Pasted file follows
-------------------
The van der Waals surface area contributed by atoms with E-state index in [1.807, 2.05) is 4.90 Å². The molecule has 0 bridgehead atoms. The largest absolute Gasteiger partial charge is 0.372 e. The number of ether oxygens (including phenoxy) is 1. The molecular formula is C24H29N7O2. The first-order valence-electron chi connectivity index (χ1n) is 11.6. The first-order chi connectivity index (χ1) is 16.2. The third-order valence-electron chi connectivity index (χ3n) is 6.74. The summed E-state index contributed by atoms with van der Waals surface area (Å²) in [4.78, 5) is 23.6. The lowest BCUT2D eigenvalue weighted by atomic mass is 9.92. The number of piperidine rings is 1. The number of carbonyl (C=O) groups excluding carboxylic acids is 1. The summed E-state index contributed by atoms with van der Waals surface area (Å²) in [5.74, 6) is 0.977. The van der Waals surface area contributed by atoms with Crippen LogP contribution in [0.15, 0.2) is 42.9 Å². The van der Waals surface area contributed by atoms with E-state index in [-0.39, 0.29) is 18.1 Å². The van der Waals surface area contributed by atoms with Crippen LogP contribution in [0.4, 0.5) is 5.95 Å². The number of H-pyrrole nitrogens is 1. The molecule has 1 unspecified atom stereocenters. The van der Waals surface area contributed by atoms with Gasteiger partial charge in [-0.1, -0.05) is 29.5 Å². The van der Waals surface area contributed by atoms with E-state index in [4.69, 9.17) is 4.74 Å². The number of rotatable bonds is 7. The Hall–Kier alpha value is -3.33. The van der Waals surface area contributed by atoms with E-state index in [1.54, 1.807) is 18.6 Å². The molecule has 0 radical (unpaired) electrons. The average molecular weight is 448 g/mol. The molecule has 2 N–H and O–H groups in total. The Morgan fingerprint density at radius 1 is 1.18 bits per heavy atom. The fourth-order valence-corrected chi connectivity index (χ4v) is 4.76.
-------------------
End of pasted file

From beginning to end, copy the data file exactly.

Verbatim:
The van der Waals surface area contributed by atoms with E-state index in [1.807, 2.05) is 4.90 Å². The molecule has 0 bridgehead atoms. The largest absolute Gasteiger partial charge is 0.372 e. The number of ether oxygens (including phenoxy) is 1. The molecular formula is C24H29N7O2. The first-order valence-electron chi connectivity index (χ1n) is 11.6. The first-order chi connectivity index (χ1) is 16.2. The third-order valence-electron chi connectivity index (χ3n) is 6.74. The summed E-state index contributed by atoms with van der Waals surface area (Å²) in [4.78, 5) is 23.6. The lowest BCUT2D eigenvalue weighted by atomic mass is 9.92. The number of piperidine rings is 1. The number of carbonyl (C=O) groups excluding carboxylic acids is 1. The summed E-state index contributed by atoms with van der Waals surface area (Å²) in [5.74, 6) is 0.977. The van der Waals surface area contributed by atoms with Crippen LogP contribution in [0.15, 0.2) is 42.9 Å². The van der Waals surface area contributed by atoms with E-state index in [-0.39, 0.29) is 18.1 Å². The van der Waals surface area contributed by atoms with Crippen LogP contribution in [0.4, 0.5) is 5.95 Å². The number of H-pyrrole nitrogens is 1. The molecule has 1 unspecified atom stereocenters. The van der Waals surface area contributed by atoms with Gasteiger partial charge in [-0.1, -0.05) is 29.5 Å². The van der Waals surface area contributed by atoms with E-state index in [4.69, 9.17) is 4.74 Å². The number of rotatable bonds is 7. The Hall–Kier alpha value is -3.33. The van der Waals surface area contributed by atoms with E-state index in [1.54, 1.807) is 18.6 Å². The molecule has 0 radical (unpaired) electrons. The average molecular weight is 448 g/mol. The molecule has 2 N–H and O–H groups in total. The Morgan fingerprint density at radius 1 is 1.18 bits per heavy atom. The fourth-order valence-corrected chi connectivity index (χ4v) is 4.76.